On the brink of the most consequential U.S. election in living memory, current scholars were lucky to engage in a fireside conversation with former U.S. Senator Larry Pressler. After two decades in Congress, as a member of Republicans for Hillary, and most recently as an Independent (having left the GOP after its “lurch to the right”) Senator Pressler was a rare voice of non-partisan centrism in this toxic and polarised moment. His key message is that the American republic will survive this election, regardless of the outcome, but that the current turmoil exposes deep fallibilities both in the system itself, and in the culture that currently prevails inside it.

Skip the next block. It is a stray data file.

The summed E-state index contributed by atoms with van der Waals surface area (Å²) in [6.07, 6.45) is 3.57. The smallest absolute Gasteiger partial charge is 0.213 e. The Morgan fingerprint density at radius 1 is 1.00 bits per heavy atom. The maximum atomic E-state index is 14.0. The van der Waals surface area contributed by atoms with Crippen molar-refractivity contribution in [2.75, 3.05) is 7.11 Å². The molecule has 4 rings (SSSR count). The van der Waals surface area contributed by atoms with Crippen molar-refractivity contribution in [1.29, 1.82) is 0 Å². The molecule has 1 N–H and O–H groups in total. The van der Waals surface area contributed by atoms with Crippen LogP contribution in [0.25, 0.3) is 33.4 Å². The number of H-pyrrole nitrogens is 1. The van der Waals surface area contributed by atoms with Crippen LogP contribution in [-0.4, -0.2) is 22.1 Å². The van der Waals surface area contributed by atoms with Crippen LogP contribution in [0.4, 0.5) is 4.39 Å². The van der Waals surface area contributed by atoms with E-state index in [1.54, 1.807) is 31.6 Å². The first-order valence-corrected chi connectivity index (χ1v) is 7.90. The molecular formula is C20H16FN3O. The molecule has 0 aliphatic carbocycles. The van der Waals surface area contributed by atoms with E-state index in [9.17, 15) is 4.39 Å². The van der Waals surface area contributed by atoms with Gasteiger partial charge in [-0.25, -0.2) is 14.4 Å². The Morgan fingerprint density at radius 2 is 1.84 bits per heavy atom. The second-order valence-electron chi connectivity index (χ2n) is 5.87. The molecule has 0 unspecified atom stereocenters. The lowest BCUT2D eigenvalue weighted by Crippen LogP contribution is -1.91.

The Senator argued that some key policy issues that the United States appears incapable of addressing include the extension of eminent domain over private property for public infrastructure provision, reforming the labyrinthine tax system, making the case for funding basic science, shifting the conversation about trade and globalisation, and rebuilding public support for a strong immigration program. In response to these failings, Senator Pressler called for a “civic reawakening”, whereby regular Americans re-engage with their democracy in order to revitalise it. Such a movement could involve electing more independents to Congress, instituting a period of national service for young people to restore a unifying civic identity, Constitutional amendments, the abolition of the Electoral College, and ending political donations from lobbyists. In these turbulent times, perhaps even radical reforms like this, proposed by a former Republican Senator no less, might be needed to save the republic from destroying itself.
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